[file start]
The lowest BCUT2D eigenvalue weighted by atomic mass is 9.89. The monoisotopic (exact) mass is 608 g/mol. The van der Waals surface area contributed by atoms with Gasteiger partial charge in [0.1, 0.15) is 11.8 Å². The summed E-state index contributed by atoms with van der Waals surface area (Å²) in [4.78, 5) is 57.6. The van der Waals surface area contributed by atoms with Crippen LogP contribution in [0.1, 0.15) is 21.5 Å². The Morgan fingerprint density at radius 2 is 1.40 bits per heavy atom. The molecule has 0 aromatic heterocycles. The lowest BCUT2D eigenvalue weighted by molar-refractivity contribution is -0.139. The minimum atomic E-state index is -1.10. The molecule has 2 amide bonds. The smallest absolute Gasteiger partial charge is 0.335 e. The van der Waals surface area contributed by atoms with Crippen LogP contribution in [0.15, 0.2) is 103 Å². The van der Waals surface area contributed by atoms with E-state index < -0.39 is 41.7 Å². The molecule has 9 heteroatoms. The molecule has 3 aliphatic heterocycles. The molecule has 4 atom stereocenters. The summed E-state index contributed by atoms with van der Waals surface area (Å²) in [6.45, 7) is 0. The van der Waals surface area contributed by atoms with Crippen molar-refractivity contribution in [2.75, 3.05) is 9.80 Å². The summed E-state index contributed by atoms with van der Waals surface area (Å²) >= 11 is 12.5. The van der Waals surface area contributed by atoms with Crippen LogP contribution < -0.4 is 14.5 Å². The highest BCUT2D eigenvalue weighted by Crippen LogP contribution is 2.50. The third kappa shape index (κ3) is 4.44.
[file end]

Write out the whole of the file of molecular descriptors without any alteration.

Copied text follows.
The lowest BCUT2D eigenvalue weighted by atomic mass is 9.89. The monoisotopic (exact) mass is 608 g/mol. The van der Waals surface area contributed by atoms with Gasteiger partial charge in [0.1, 0.15) is 11.8 Å². The summed E-state index contributed by atoms with van der Waals surface area (Å²) in [4.78, 5) is 57.6. The van der Waals surface area contributed by atoms with Crippen LogP contribution in [0.1, 0.15) is 21.5 Å². The Morgan fingerprint density at radius 2 is 1.40 bits per heavy atom. The molecule has 0 aromatic heterocycles. The lowest BCUT2D eigenvalue weighted by molar-refractivity contribution is -0.139. The minimum atomic E-state index is -1.10. The molecule has 2 amide bonds. The smallest absolute Gasteiger partial charge is 0.335 e. The van der Waals surface area contributed by atoms with Crippen LogP contribution in [0.15, 0.2) is 103 Å². The van der Waals surface area contributed by atoms with E-state index < -0.39 is 41.7 Å². The molecule has 9 heteroatoms. The molecule has 3 aliphatic heterocycles. The molecule has 4 atom stereocenters. The summed E-state index contributed by atoms with van der Waals surface area (Å²) in [6.45, 7) is 0. The van der Waals surface area contributed by atoms with Crippen molar-refractivity contribution in [2.75, 3.05) is 9.80 Å². The summed E-state index contributed by atoms with van der Waals surface area (Å²) >= 11 is 12.5. The van der Waals surface area contributed by atoms with Crippen LogP contribution < -0.4 is 14.5 Å². The highest BCUT2D eigenvalue weighted by Crippen LogP contribution is 2.50. The third kappa shape index (κ3) is 4.44.